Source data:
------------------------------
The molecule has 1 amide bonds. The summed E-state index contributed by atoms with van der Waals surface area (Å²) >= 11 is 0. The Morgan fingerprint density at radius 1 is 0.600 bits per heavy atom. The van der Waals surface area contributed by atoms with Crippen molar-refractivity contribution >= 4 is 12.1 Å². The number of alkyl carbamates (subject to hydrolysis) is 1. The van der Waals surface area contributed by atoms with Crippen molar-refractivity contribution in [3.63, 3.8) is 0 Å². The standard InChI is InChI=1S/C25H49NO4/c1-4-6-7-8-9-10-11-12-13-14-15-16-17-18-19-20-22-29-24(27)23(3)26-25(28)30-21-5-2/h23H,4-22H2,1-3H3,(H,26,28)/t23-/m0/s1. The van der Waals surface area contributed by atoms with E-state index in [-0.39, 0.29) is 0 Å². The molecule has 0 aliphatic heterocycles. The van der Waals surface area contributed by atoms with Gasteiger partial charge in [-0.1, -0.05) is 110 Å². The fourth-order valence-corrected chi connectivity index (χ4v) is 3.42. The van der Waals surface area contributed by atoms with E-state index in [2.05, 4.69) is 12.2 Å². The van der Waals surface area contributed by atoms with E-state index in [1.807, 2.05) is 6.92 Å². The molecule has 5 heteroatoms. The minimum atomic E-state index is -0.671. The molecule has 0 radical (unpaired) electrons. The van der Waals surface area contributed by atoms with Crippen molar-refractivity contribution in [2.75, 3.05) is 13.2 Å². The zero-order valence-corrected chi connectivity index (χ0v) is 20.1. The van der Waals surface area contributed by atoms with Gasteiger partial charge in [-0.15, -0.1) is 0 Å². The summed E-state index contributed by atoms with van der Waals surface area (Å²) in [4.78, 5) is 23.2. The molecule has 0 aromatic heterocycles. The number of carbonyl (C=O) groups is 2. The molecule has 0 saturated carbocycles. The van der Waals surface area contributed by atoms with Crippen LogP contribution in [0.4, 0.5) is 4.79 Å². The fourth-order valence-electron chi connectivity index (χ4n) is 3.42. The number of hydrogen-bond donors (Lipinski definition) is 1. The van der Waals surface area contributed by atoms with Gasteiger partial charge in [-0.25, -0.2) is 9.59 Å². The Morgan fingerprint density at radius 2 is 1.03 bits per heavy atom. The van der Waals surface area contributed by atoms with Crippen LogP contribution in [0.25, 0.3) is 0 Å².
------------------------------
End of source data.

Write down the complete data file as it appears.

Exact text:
The molecule has 1 amide bonds. The summed E-state index contributed by atoms with van der Waals surface area (Å²) >= 11 is 0. The Morgan fingerprint density at radius 1 is 0.600 bits per heavy atom. The van der Waals surface area contributed by atoms with Crippen molar-refractivity contribution >= 4 is 12.1 Å². The number of alkyl carbamates (subject to hydrolysis) is 1. The van der Waals surface area contributed by atoms with Crippen molar-refractivity contribution in [3.63, 3.8) is 0 Å². The standard InChI is InChI=1S/C25H49NO4/c1-4-6-7-8-9-10-11-12-13-14-15-16-17-18-19-20-22-29-24(27)23(3)26-25(28)30-21-5-2/h23H,4-22H2,1-3H3,(H,26,28)/t23-/m0/s1. The van der Waals surface area contributed by atoms with E-state index in [-0.39, 0.29) is 0 Å². The molecule has 0 aliphatic heterocycles. The van der Waals surface area contributed by atoms with Gasteiger partial charge in [-0.1, -0.05) is 110 Å². The fourth-order valence-corrected chi connectivity index (χ4v) is 3.42. The van der Waals surface area contributed by atoms with E-state index in [2.05, 4.69) is 12.2 Å². The van der Waals surface area contributed by atoms with E-state index in [1.807, 2.05) is 6.92 Å². The molecule has 5 heteroatoms. The minimum atomic E-state index is -0.671. The molecule has 0 radical (unpaired) electrons. The van der Waals surface area contributed by atoms with Crippen molar-refractivity contribution in [2.75, 3.05) is 13.2 Å². The zero-order valence-corrected chi connectivity index (χ0v) is 20.1. The van der Waals surface area contributed by atoms with Gasteiger partial charge in [-0.15, -0.1) is 0 Å². The summed E-state index contributed by atoms with van der Waals surface area (Å²) in [4.78, 5) is 23.2. The molecule has 0 aromatic heterocycles. The number of carbonyl (C=O) groups is 2. The molecule has 0 saturated carbocycles. The van der Waals surface area contributed by atoms with Crippen LogP contribution in [0.4, 0.5) is 4.79 Å². The fourth-order valence-electron chi connectivity index (χ4n) is 3.42. The number of hydrogen-bond donors (Lipinski definition) is 1. The van der Waals surface area contributed by atoms with Gasteiger partial charge in [-0.25, -0.2) is 9.59 Å². The Morgan fingerprint density at radius 2 is 1.03 bits per heavy atom. The van der Waals surface area contributed by atoms with Crippen LogP contribution in [0.25, 0.3) is 0 Å².